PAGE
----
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Old 08-23-2018, 02:38 PM
 
Location: Vallejo
13,439 posts, read 15,046,113 times
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Well, I don't really see the point of working up the socioecomic ladder if you're not going to enjoy lifestyle creep. The point is just to live within your means and not get entitled to them so if you need to cut out the creep due to a change in circumstances you can do that.

No point busting your butt to live in a crappy studio apartment in the ghetto and eat rice and beans, only buy clothes at Goodwill, never take vacations. At the same time if you get a $20,000/yr raise don't buy a Lexus and all new furniture. Maybe go out and enjoy a nice weekend or buy that recliner you've been thinking about but couldn't justify the price. It's easily absorbed lifestyle creep as opposed to rushing out and borrowing $50,000 for a Lexus and $20,000 for furniture you'll spend the next five years paying back with your raise.
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Old 08-23-2018, 02:46 PM
 
3,969 posts, read 1,596,412 times
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Quote:
Originally Posted by JonathanLB View Post
Also obviously places in middle America didnít have a big drop in the recession, they never had a big gain! Nobody wanted to live in those places before and nobody wants to live there now, either. You need to live in desirable areas if you want to see larger or more consistent gains.

You know, every time I read one of your posts, I think to myself, "Wow, this guy can't be real." In truth, there amazing places all over the country, not just the coasts.
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Old 08-23-2018, 03:14 PM
 
6,319 posts, read 7,994,152 times
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You avoid the creep by prioritizing your savings and retirement goals first. You have to commit to maxing out every bucket as much as you can, every year, and then invest in a brokerage account in addition.

You should hopefully also be debt-free except for a mortgage, if not pay off your all consumer debts and don't stop until they're paid off.

Then you can get some of those extras you want, and enjoy them!

Commit to following a reasonable budget every month and avoid the urge to suddenly upgrade everything in your life. You don't have to do that. If your goal is to be able to retire early or earlier, you don't want a bunch of extra lifestyle expenses holding you back. Think about longer term and what's really important to you.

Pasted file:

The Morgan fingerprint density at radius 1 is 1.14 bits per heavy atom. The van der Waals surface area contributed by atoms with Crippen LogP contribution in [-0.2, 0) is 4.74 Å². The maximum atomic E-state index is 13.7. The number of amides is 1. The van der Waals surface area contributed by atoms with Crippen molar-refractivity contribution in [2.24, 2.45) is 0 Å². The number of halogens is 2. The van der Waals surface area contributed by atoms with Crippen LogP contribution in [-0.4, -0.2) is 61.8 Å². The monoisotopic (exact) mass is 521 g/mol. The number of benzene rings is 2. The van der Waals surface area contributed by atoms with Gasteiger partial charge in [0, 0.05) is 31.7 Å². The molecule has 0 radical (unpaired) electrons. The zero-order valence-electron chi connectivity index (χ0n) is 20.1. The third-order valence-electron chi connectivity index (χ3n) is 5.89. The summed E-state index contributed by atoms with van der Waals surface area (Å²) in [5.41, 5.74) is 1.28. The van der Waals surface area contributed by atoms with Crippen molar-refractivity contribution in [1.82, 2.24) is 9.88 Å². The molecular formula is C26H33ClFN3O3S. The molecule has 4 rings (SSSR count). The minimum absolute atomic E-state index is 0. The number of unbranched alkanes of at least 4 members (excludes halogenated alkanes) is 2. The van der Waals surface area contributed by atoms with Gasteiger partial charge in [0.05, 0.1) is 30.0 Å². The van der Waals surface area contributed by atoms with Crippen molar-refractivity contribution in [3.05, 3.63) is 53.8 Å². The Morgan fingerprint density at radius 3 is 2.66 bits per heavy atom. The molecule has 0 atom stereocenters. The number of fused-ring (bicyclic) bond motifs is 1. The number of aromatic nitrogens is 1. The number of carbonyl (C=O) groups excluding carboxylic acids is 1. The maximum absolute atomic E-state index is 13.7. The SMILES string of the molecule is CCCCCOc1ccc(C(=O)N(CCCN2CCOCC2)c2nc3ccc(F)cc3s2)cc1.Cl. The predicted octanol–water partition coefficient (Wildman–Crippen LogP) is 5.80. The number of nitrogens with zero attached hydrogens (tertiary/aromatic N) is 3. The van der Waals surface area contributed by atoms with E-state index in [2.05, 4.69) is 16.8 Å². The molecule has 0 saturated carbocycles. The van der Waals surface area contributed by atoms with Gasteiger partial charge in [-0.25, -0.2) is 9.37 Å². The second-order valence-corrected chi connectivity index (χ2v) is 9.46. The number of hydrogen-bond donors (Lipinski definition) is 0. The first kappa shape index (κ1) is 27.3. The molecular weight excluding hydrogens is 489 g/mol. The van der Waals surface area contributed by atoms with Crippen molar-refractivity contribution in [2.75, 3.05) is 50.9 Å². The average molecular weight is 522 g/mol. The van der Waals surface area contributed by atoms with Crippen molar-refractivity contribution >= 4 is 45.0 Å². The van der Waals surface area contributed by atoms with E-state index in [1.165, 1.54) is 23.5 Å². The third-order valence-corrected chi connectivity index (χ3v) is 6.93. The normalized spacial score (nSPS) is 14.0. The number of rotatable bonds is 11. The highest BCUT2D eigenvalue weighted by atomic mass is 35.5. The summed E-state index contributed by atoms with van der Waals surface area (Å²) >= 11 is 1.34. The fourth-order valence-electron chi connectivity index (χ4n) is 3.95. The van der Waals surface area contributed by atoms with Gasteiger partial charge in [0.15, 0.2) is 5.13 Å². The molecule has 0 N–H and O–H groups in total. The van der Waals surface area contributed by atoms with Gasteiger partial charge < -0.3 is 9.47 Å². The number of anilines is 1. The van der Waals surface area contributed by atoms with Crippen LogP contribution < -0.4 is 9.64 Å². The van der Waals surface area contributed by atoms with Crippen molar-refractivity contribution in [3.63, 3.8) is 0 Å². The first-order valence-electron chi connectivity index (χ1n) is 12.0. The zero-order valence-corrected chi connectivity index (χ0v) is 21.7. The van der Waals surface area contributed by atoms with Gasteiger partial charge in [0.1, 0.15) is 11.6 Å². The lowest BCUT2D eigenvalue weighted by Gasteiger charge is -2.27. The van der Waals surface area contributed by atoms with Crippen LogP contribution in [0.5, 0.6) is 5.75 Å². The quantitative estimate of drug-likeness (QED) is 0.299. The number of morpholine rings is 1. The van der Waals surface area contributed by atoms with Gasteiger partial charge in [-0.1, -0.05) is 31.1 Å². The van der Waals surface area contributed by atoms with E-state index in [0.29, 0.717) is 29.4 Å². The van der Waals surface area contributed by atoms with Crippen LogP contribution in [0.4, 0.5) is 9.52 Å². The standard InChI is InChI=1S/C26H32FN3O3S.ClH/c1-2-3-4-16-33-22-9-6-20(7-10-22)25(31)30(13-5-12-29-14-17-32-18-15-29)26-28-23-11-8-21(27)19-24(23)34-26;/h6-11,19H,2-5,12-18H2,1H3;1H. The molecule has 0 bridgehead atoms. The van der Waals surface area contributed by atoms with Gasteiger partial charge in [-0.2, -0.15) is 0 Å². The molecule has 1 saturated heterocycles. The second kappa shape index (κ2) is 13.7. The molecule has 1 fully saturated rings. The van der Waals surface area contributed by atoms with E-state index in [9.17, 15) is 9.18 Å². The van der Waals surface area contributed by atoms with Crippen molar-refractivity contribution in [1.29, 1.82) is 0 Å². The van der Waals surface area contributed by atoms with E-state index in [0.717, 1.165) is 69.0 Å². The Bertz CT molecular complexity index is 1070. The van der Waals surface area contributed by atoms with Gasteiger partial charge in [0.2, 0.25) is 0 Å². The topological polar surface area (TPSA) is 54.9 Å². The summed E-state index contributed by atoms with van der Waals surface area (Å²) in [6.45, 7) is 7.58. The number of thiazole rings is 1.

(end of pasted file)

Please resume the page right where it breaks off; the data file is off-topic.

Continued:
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Old 08-23-2018, 06:43 PM
 
Location: Phoenix-Valley of the Sun
2,461 posts, read 1,203,437 times
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Quote:
Originally Posted by hikernut View Post
Yes homes appreciate, but they also have considerable carrying costs. Making a profit after considering all expenses is hardly a slam dunk even over decades, and most people do not keep good enough records to even know if they came out ahead. Over 30 years I would wager most houses have more money sunk into remodel/replace items than the original purchase price.
Especially if you have a mortgage where the first 15 years of it is mostly interest. You may have made 100k in payments but your principal only went down 50k.
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Old 08-23-2018, 08:06 PM
 
Location: Formerly Pleasanton Ca, now in Marietta Ga
4,112 posts, read 3,404,360 times
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Quote:
Originally Posted by ylisa7 View Post
Sure but less headache, no worries about maintenance, no insurances. I get what you are saying but I'm not so sure anymore that homeownership is all that great anymore. It also ties you down to one place. I am kind of like a gypsy and while I do own my house I could easily rent or travel.
I don't know how old you are, but I have heard the younger generation is less enamored with owning a home and having mobility and options to try new experiences. For a while I rented because it made more sense financially for me. Now I own a big house and rent out part so my housing is less than when I rented. Everyone has different needs and wants.
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Old 08-23-2018, 10:38 PM
 
Location: The World
3,012 posts, read 1,811,747 times
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Quote:
Originally Posted by northshorenative View Post
Um - Because houses generally increase in value. You are "making money" on your loan.

Cars lose value. At some point you will owe more on your car than it is worth.


Borrowing money to purchase an appreciating asset is called investing. Borrowing money to purchase a decreasing asset is not.
This was the traditional advice for many years. Maybe it still is. But houses certainly don't always appreciate in value, and they certainly aren't always good investments.